Using Anonymous Functions (Lambdas) and Closures in PHP
Having spent some significant time with more functional-oriented languages such as Scala, I have been keen to explore and take advantage of some of these concepts in my current day-to-day language (PHP). Delving into the subject however seems to highlight some confusion between the to two discussed concepts. An anonymous function (aka. lambda) originating from the Lambda calculus, is a function that has no assigned name and can be considered a value in itself. Functions of this category are first-class value types, on par with integers, booleans etc, allowing you to pass them as arguments or returned by functions (aka. higher-order functions). A closure on the other hand is a function that captures the state of the surrounding context/environment upon definition, retaining these references even if the variable falls out of lexical scope. Both do not depend on the other on an implementation level, however, you typically see the two used in conjunction. Below is an example of a trivial addition lambda and use-case.
Upon inspection of the resulting instances class type it may look incorrect. However, in PHP it can be a little confusing to disambiguate between the differences of lambdas and closures, as both create an object of the type ‘Closure’. Initially this was an implementation detail that could change in future releases, however, as time has past this fact can now be relied upon. Below is an example of using a Closure to implement increment functionality. Take notice of the inclusion of the ‘use’ keyword which allows us to disambiguate between the two concepts in code.
In the above case we create a ‘regular’ function which is supplied with the desired incremental step. When called, a new closure is returned which keeps a referential hold on the ‘$inc’ value and specified step. ‘$inc’ and ‘$step’ are local function variables that are bound/closed over the returned closure function to retain the reference.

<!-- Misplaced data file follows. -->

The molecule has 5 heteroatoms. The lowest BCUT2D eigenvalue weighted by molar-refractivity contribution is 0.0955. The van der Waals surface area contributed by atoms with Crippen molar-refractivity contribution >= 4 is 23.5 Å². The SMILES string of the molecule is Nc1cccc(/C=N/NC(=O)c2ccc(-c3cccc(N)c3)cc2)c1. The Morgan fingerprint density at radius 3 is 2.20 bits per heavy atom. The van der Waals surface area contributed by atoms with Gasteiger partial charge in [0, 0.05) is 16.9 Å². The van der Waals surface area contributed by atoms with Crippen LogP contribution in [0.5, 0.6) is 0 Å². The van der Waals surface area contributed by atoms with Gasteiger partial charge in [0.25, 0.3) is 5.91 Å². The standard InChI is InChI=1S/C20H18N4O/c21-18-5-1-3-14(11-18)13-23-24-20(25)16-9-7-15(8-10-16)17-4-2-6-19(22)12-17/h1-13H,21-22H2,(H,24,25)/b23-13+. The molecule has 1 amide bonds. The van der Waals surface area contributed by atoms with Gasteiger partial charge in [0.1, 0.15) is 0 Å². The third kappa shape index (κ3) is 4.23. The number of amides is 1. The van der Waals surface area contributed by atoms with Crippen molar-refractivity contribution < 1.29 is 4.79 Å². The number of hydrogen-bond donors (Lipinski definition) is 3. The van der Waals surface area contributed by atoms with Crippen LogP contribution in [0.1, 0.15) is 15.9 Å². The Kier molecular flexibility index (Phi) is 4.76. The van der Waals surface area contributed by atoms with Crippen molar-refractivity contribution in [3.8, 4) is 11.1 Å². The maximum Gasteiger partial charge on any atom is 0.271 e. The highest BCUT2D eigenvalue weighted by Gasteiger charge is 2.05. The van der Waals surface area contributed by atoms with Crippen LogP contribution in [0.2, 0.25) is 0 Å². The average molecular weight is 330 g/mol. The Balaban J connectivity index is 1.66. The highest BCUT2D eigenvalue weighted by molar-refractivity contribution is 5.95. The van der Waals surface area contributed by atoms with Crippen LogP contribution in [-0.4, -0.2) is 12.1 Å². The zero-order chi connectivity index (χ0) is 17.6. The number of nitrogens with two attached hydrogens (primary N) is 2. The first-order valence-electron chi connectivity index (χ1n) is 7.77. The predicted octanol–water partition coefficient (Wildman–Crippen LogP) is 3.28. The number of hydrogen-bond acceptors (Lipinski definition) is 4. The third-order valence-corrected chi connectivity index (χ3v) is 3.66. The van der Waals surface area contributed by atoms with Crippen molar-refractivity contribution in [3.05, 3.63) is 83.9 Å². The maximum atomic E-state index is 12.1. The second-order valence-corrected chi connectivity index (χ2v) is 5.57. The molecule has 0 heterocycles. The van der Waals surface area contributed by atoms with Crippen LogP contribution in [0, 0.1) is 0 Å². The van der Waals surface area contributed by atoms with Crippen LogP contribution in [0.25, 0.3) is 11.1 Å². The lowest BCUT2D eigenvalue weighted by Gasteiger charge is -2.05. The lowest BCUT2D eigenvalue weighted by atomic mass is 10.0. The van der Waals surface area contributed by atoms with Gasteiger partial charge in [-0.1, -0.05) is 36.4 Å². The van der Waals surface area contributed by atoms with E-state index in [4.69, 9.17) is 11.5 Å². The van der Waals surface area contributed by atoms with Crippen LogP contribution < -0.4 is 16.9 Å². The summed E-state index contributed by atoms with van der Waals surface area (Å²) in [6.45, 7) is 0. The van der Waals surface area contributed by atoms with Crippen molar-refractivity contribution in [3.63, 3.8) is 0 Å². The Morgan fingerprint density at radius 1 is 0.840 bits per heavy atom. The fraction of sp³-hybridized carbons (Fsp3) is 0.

Validation Library Example
These trivial examples are all well and good for an article example, but what may help is a concrete use-case where the power of the two concepts can be truly understood. Combined, the two provide you with the ability to allow clients to easily extend a defined implementation, supplying their own behavior, without the overhead of exploiting OO inheritance.
So as to provide a real-life use case I have abstracted out the dynamic method implementation into a trait that can then be reused. Simplify explained the following example allows a user to register a lambda/closure with the specified instance, which is invoked if no concrete method of the same name exists within the class.
The library above provides a very minimalist set of validation rules that any real-world use-case would soon demand more from. Typically, the OO hat would come on, and you would continue to extend the class definition with your own custom validaters. However, with the inclusion of the ‘DynamicMethod’ trait we are able to simply extend the functionality through use of functions. Below shows an example of creating email validation functionality by way of registering a lambda with the instance.
As you can see, we are able to access the instance variables/environment in a similar manner to methods that are defined in the class itself. We are also able to run the validation check in a similar manner too. We are then able to expand on this example by using a closure which uses the current states ‘$domains’ array to not only run the previous check but also make sure that the domain is present in a specified white-list.
Looking at the example library above I hope that you are able to notice some of the strengths that come from taking advantage of these concepts.